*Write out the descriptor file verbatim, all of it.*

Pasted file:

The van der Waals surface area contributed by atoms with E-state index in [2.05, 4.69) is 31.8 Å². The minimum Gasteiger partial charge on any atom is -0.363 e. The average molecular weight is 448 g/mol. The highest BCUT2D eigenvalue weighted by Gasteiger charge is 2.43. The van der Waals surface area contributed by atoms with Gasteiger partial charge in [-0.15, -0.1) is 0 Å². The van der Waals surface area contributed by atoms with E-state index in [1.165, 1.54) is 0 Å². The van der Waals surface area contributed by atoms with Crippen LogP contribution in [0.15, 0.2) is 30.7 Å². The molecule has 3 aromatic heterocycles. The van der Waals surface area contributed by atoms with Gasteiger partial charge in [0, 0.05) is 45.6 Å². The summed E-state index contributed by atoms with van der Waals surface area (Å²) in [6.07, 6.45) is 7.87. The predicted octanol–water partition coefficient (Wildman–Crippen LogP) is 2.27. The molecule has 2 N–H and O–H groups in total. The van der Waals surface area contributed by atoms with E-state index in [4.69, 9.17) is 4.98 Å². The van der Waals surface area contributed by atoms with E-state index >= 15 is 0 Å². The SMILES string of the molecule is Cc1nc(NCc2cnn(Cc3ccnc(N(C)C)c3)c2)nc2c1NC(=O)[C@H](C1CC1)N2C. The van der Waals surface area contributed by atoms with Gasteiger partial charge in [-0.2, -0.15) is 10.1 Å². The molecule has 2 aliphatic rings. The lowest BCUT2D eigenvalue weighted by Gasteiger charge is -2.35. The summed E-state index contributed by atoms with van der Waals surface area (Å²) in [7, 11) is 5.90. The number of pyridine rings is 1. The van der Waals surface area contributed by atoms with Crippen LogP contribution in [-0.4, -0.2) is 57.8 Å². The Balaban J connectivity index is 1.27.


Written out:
The van der Waals surface area contributed by atoms with E-state index in [2.05, 4.69) is 31.8 Å². The minimum Gasteiger partial charge on any atom is -0.363 e. The average molecular weight is 448 g/mol. The highest BCUT2D eigenvalue weighted by Gasteiger charge is 2.43. The van der Waals surface area contributed by atoms with Gasteiger partial charge in [-0.15, -0.1) is 0 Å². The van der Waals surface area contributed by atoms with E-state index in [1.165, 1.54) is 0 Å². The van der Waals surface area contributed by atoms with Crippen LogP contribution in [0.15, 0.2) is 30.7 Å². The molecule has 3 aromatic heterocycles. The van der Waals surface area contributed by atoms with Gasteiger partial charge in [0, 0.05) is 45.6 Å². The summed E-state index contributed by atoms with van der Waals surface area (Å²) in [6.07, 6.45) is 7.87. The predicted octanol–water partition coefficient (Wildman–Crippen LogP) is 2.27. The molecule has 2 N–H and O–H groups in total. The van der Waals surface area contributed by atoms with E-state index in [4.69, 9.17) is 4.98 Å². The van der Waals surface area contributed by atoms with E-state index >= 15 is 0 Å². The SMILES string of the molecule is Cc1nc(NCc2cnn(Cc3ccnc(N(C)C)c3)c2)nc2c1NC(=O)[C@H](C1CC1)N2C. The van der Waals surface area contributed by atoms with Gasteiger partial charge in [-0.2, -0.15) is 10.1 Å². The molecule has 2 aliphatic rings. The lowest BCUT2D eigenvalue weighted by Gasteiger charge is -2.35. The summed E-state index contributed by atoms with van der Waals surface area (Å²) in [7, 11) is 5.90. The number of pyridine rings is 1. The van der Waals surface area contributed by atoms with Crippen LogP contribution in [-0.4, -0.2) is 57.8 Å². The Balaban J connectivity index is 1.27.